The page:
By Michael Dellapi
Spike Lee’s documentary, “When the Levees Broke” centers on the devastation of Hurricane Katrina and the larger social issues that were brought up because of the disaster. Initially, it seems as if Lee’s documentary is only concerned with the physical destruction associated with the hurricane. The first act of the film details the overwhelming power of the storm and the sense of loyalty associated with those who refused to leave the place that they called home regardless of circumstances. The film leads the viewer to misplace the purpose of the documentary, as the viewer places their empathy strictly on those physically affected by the hurricane.
As the documentary progresses, however, it is revealed that we have as much to learn about the aftermath of Hurricane Katrina as we do about the storm itself. As catastrophe strikes the New Orleans area, the dynamics between the Federal Government and a traditionally Black city are explored. The turmoil of Hurricane Katrina may be fresh in the minds of many Americans, but what is often ignored is the lack of government support given to those affected. The message of “When the Levees Broke” is universal, as relevant now as when the storm occurred ten years ago.
The lack of proper federal response to the destruction caused by Hurricane Katrina is just as startling as natural disaster itself. The severity of the government’s impact on what happened in New Orleans is initially established when the walls of the levee broke during the first several days of the hurricane. The levees were inadequately made by the Army Corps of Engineers, resulting in widespread catastrophe once they broke. The apathy toward proper flood protection on the part of the Corps is nothing short of appalling, yet is pervasive among other branches of the federal government. The federal reaction to Hurricane Katrina was unbelievably delayed, highlighting the government’s indifference towards those affected. This indifference is indicative of a larger political and social issue that is explored by a multitude of different accounts. These accounts express concern from both a professional and personal involvement towards what happened in New Orleans.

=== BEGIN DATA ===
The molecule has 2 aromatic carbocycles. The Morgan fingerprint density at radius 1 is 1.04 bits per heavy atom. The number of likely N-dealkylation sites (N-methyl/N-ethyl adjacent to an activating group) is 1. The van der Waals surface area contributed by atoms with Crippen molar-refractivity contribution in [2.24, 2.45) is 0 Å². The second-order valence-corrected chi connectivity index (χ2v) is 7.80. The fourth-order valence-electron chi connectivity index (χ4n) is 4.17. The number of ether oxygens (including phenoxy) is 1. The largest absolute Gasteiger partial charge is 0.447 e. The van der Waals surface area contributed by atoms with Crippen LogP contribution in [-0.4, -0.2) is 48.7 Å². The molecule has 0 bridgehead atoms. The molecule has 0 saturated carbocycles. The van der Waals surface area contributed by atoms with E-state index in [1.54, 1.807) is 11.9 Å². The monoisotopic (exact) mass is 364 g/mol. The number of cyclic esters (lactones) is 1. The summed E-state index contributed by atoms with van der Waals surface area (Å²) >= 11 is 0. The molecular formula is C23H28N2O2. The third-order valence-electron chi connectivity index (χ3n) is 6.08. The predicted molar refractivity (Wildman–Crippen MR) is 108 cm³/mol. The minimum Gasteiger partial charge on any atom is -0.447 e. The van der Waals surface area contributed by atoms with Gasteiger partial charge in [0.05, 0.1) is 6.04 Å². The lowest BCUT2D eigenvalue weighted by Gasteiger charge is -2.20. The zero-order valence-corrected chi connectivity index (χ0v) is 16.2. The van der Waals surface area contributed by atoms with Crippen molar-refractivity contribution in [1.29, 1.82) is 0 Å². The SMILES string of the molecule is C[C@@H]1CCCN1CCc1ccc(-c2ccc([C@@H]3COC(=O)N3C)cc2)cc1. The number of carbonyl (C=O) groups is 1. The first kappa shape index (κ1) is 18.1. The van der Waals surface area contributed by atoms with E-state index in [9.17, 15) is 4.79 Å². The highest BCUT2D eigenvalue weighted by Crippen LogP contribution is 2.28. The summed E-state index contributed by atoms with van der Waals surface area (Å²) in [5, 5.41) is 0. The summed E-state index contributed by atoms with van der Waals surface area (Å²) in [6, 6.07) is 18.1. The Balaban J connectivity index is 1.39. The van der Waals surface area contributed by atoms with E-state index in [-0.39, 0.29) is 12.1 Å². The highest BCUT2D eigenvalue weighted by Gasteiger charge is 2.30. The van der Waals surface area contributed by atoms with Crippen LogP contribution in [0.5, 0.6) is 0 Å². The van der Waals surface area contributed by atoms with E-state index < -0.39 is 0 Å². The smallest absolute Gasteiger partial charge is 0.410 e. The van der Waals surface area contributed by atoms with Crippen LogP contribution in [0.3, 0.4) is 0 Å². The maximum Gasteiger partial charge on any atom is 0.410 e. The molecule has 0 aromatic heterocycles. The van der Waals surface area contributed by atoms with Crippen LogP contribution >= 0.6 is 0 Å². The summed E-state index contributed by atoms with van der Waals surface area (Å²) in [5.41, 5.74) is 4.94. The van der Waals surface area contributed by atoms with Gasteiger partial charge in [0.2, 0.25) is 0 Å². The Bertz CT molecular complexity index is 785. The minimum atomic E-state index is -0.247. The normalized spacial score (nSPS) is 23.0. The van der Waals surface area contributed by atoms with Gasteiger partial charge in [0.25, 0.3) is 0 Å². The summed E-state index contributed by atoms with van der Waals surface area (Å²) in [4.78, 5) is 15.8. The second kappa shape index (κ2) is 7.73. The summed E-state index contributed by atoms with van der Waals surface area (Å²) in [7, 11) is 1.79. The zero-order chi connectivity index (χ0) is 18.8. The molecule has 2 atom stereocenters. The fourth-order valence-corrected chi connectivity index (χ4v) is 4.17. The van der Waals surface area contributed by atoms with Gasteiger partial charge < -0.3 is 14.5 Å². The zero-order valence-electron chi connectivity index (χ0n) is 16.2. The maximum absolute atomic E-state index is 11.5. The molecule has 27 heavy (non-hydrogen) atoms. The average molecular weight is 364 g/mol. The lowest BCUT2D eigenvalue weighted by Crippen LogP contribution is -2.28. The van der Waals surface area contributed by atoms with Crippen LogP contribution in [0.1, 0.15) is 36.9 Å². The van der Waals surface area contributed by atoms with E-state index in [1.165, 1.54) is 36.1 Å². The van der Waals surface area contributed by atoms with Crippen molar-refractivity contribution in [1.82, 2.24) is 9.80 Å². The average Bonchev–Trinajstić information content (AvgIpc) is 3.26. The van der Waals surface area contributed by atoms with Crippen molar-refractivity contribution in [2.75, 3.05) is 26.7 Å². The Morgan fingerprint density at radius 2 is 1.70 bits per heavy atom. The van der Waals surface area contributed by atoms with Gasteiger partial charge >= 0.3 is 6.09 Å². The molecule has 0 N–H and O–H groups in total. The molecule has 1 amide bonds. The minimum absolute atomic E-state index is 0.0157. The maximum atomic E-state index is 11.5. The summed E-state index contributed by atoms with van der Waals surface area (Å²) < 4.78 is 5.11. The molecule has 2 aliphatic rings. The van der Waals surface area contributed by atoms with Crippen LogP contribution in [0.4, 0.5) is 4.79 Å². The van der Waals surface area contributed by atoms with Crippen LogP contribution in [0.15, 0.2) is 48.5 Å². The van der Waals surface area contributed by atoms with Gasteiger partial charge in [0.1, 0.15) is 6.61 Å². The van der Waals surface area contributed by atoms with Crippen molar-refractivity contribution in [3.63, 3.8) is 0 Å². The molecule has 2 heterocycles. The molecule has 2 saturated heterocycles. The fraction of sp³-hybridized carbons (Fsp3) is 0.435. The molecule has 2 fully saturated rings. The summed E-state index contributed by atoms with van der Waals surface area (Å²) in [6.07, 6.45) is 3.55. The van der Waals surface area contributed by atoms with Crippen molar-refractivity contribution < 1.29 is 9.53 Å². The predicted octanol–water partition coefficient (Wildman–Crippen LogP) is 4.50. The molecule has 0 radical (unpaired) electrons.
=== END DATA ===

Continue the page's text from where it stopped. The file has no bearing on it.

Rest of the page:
These accounts reveal that the lives of lower class Black Americans are of little political and economic concern to the Bush administration, and the question that this raises is unbelievably haunting. Is federal concern for U.S. citizens only determined by what the citizens can in turn provide for the federal government? The U.S. Government saw the poor Americans in New Orleans essentially as a lost cause, and it makes one wonder if anything has largely changed from over a decade ago. Still today, we see a lack of concern from many political figures towards the lives of those that need this concern the most. “When the Levees Broke” reminds the viewer that racism in America is defined by so much more than white versus Black conflict. Racism is not defined by individual acts so much as it is defined by corrupt institutions, and these institutions have remained largely unchanged.
Michael Dellapi is a Highlighter Staff Columnist. Email him at email@example.com